Shortly below a U.S. public listing, an Australian shareholder activist files an SEC whistleblower complaint alleging GE is lowballing the CO2 emissions of 7,000 GE-built gas-powered turbines which power nearly half of all gas-powered electricity around the world
At a seminal moment in the historic breakup of U.S. corporate giant General Electric (GE), the shareholder activist group, Market Forces, has accused the industrial conglomerate of materially misleading investors on critical greenhouse gas emission data from its giant power division, whose coal and natural-gas-powered turbines are one of the world’s most significant emitters of CO2 emissions.
This week, Market Forces filed a “tips, complaints, and referrals” (TCR) form with the U.S. Securities and Exchange Commission Office of the Whistleblower seeking “appropriate sanctions for material misrepresentations” for omitting critical details in public statements on the so-called Scope 3 carbon emissions of its gas turbine engines. (Note: The TCR is part of the SEC’s online whistleblowing site for the public to report suspected securities fraud, false and misleading statements, and other suspected securities violations.)
The most serious complaint is that GE, with a global power turbine market share similar to that of German power giant Siemens, reports far lower Scope 3 emissions. “How is it possible that GE, which has a similar global turbine market share as Germany’s Siemens, yet is reporting Scope 3 greenhouse emissions that are three times lower than Siemens?” asks Market Forces spokesperson, Antony Balmain. “This suggests they are misrepresenting GE’s progress towards meeting the global net zero emissions by 2050 goal.”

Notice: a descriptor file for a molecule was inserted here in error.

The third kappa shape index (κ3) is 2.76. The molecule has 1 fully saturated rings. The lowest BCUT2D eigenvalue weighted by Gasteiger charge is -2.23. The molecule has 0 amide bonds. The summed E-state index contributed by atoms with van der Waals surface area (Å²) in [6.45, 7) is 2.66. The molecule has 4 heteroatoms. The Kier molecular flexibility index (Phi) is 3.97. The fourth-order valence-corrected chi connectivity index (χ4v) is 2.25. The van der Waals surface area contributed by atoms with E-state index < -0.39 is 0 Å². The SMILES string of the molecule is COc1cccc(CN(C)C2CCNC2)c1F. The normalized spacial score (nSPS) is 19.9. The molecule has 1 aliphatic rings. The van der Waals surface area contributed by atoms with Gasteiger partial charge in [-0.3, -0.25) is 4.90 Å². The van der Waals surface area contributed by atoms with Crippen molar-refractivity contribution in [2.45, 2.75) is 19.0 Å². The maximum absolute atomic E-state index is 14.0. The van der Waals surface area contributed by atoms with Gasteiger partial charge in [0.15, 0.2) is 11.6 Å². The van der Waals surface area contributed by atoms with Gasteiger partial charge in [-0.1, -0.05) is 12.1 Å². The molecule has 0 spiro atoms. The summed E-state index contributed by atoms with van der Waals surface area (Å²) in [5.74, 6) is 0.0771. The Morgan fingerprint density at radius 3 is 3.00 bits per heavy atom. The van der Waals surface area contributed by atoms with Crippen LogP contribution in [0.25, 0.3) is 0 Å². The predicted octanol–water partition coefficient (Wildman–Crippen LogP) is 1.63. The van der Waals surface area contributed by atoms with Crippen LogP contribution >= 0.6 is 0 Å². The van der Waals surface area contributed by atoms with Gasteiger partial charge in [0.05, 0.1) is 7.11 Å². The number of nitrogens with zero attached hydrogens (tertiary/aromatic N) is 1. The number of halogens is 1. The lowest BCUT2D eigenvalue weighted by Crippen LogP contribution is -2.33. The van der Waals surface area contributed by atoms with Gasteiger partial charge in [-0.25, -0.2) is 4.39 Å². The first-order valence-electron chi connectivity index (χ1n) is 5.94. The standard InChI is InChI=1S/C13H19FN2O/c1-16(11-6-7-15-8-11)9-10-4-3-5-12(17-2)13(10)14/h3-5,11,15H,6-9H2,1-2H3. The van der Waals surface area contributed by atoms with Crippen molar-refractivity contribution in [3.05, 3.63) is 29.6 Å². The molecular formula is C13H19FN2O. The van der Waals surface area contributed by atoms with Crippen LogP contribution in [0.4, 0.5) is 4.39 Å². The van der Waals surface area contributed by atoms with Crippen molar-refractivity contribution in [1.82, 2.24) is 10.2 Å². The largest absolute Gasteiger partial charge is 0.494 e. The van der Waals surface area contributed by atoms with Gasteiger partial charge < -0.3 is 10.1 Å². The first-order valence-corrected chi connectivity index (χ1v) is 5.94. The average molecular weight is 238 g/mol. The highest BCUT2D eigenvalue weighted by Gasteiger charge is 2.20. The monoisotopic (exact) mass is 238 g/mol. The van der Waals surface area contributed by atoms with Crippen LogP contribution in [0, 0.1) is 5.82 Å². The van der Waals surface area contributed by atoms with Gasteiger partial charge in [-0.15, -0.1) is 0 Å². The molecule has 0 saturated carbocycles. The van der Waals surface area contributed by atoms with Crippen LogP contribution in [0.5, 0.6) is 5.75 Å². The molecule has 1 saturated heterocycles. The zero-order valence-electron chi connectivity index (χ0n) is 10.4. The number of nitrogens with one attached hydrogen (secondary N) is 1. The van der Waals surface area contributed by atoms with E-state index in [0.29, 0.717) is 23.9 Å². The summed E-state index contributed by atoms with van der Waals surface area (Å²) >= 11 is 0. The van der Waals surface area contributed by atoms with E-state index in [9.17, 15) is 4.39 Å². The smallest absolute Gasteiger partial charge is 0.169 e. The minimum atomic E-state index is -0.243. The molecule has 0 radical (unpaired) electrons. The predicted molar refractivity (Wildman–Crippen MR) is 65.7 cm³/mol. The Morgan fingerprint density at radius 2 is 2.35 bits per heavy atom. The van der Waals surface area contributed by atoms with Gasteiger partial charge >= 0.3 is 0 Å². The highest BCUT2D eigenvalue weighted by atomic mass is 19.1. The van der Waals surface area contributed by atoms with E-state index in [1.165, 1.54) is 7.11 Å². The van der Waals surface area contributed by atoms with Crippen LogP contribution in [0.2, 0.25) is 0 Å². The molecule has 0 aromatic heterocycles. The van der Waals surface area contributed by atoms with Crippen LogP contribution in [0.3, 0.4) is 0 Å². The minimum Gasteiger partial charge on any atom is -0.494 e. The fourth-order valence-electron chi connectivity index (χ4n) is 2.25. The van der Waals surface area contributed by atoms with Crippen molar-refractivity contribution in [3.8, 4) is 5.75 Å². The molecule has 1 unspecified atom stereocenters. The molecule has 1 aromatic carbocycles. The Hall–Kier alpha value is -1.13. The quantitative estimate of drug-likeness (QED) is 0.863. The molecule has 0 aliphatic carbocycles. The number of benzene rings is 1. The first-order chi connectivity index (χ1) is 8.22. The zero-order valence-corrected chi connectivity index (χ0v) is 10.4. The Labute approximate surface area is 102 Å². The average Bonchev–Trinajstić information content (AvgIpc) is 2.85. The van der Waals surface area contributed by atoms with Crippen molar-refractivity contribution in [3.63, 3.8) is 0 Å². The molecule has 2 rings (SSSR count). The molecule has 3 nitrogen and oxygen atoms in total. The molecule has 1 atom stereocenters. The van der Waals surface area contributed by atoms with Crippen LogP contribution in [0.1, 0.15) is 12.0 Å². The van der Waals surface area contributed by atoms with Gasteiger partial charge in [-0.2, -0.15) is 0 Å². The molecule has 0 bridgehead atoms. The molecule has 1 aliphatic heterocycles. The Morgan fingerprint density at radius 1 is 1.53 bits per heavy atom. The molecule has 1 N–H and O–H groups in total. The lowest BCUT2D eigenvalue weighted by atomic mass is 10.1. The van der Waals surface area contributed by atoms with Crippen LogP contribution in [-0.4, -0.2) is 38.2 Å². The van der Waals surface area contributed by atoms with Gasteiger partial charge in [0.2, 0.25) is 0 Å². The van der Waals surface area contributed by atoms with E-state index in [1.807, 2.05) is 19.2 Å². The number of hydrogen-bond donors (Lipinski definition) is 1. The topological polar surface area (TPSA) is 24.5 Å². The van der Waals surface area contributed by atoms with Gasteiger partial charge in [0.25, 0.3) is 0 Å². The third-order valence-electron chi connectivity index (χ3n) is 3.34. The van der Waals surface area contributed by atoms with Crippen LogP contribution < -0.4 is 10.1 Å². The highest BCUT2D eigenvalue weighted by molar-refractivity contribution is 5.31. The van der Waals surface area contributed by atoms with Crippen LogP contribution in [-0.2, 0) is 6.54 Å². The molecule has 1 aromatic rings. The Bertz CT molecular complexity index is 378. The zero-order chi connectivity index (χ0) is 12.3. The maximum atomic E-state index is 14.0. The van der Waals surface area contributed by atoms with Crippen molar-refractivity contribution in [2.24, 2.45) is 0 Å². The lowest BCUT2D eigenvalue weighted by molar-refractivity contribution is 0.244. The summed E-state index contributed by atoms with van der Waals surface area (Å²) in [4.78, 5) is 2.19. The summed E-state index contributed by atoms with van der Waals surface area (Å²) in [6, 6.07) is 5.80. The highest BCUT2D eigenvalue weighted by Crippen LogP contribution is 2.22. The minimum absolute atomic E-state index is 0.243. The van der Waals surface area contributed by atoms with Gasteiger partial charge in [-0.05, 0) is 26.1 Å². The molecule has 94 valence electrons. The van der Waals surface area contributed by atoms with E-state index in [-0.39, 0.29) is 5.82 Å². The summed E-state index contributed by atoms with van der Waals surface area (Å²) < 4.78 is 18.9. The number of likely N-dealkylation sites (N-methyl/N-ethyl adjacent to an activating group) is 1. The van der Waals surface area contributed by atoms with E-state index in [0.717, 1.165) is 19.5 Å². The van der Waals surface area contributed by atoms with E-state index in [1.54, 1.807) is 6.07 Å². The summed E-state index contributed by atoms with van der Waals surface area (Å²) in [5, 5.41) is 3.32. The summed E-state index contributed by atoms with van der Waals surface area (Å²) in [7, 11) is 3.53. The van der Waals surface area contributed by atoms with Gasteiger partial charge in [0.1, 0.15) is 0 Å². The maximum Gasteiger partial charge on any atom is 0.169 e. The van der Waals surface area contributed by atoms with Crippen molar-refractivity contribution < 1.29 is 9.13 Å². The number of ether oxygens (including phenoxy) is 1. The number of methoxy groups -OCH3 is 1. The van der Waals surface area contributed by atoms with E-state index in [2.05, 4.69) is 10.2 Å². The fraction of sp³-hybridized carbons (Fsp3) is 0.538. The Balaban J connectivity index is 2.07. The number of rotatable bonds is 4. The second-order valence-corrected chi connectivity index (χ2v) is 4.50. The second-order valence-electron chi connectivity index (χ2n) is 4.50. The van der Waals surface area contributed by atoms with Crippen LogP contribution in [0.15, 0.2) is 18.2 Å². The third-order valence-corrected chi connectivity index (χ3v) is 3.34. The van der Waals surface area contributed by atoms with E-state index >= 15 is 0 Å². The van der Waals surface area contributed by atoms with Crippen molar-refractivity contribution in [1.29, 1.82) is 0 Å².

The SEC does not comment on whistleblower investigations or whether it is even evaluating the complaint. A GE spokesperson contacted by Climate & Capital Media dismissed the complaint as “without merit” and declined further comment on the complaint’s details.
Vastly undercounting Scope 3 emissions
Scope 3 is a crucial but complex climate change metric that measures the carbon emissions from a product’s use, based on the Greenhouse Gas Protocol, a joint initiative of the World Resource Institute and the World Business Council for Sustainable Development to keep the rise global warming to below 1.5 degrees Celcius. For example, if GE sells a gas or coal power generator, it is responsible for any carbon emissions the power plant generates during use. In this case, Market Forces says GE deliberately understated CO2 generated from giant GE gas turbines by using “creative practices in its methodology, contrary to international standards that GE claims to follow.” According to Market Forces, GE’s reported emission numbers also mislead investors on its progress to meet ambitious net zero emissions reduction targets by 2050.